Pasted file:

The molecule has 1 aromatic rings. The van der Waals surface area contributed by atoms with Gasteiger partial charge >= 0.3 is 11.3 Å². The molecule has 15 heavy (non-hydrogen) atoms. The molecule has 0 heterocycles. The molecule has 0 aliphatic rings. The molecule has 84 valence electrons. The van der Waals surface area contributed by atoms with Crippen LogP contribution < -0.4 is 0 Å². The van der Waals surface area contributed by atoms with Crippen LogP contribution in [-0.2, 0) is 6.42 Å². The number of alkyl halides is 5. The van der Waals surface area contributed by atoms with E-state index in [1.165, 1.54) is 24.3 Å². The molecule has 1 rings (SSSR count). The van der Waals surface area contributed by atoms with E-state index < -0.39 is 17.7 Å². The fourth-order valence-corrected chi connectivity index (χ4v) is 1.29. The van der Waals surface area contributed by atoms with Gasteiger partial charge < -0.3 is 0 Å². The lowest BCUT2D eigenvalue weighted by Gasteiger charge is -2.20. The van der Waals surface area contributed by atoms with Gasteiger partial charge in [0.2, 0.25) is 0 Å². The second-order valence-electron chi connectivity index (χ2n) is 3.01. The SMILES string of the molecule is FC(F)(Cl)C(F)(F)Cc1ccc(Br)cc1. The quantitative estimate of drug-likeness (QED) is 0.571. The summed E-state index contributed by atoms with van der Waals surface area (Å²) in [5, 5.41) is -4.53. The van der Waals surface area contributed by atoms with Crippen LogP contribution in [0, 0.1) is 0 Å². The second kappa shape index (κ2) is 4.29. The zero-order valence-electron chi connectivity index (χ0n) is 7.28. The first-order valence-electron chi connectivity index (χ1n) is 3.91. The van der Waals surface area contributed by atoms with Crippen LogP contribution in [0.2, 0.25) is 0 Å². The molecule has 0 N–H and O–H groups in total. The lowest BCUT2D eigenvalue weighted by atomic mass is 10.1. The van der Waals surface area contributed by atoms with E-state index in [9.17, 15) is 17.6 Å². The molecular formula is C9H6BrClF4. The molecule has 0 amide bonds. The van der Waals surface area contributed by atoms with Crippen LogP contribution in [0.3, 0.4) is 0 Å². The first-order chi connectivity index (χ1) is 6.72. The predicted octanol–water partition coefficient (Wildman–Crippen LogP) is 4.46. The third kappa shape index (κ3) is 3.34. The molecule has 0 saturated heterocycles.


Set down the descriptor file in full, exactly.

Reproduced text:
The molecule has 1 aromatic rings. The van der Waals surface area contributed by atoms with Gasteiger partial charge >= 0.3 is 11.3 Å². The molecule has 15 heavy (non-hydrogen) atoms. The molecule has 0 heterocycles. The molecule has 0 aliphatic rings. The molecule has 84 valence electrons. The van der Waals surface area contributed by atoms with Crippen LogP contribution < -0.4 is 0 Å². The van der Waals surface area contributed by atoms with Crippen LogP contribution in [-0.2, 0) is 6.42 Å². The number of alkyl halides is 5. The van der Waals surface area contributed by atoms with E-state index in [1.165, 1.54) is 24.3 Å². The molecule has 1 rings (SSSR count). The van der Waals surface area contributed by atoms with E-state index < -0.39 is 17.7 Å². The fourth-order valence-corrected chi connectivity index (χ4v) is 1.29. The van der Waals surface area contributed by atoms with Gasteiger partial charge < -0.3 is 0 Å². The lowest BCUT2D eigenvalue weighted by Gasteiger charge is -2.20. The van der Waals surface area contributed by atoms with Gasteiger partial charge in [0.2, 0.25) is 0 Å². The second-order valence-electron chi connectivity index (χ2n) is 3.01. The SMILES string of the molecule is FC(F)(Cl)C(F)(F)Cc1ccc(Br)cc1. The quantitative estimate of drug-likeness (QED) is 0.571. The summed E-state index contributed by atoms with van der Waals surface area (Å²) in [5, 5.41) is -4.53. The van der Waals surface area contributed by atoms with Crippen LogP contribution in [0, 0.1) is 0 Å². The second kappa shape index (κ2) is 4.29. The zero-order valence-electron chi connectivity index (χ0n) is 7.28. The first-order valence-electron chi connectivity index (χ1n) is 3.91. The van der Waals surface area contributed by atoms with Crippen LogP contribution in [0.2, 0.25) is 0 Å². The molecule has 0 N–H and O–H groups in total. The lowest BCUT2D eigenvalue weighted by atomic mass is 10.1. The van der Waals surface area contributed by atoms with E-state index in [9.17, 15) is 17.6 Å². The molecular formula is C9H6BrClF4. The molecule has 0 amide bonds. The van der Waals surface area contributed by atoms with Crippen LogP contribution in [0.3, 0.4) is 0 Å². The first-order chi connectivity index (χ1) is 6.72. The predicted octanol–water partition coefficient (Wildman–Crippen LogP) is 4.46. The third kappa shape index (κ3) is 3.34. The molecule has 0 saturated heterocycles.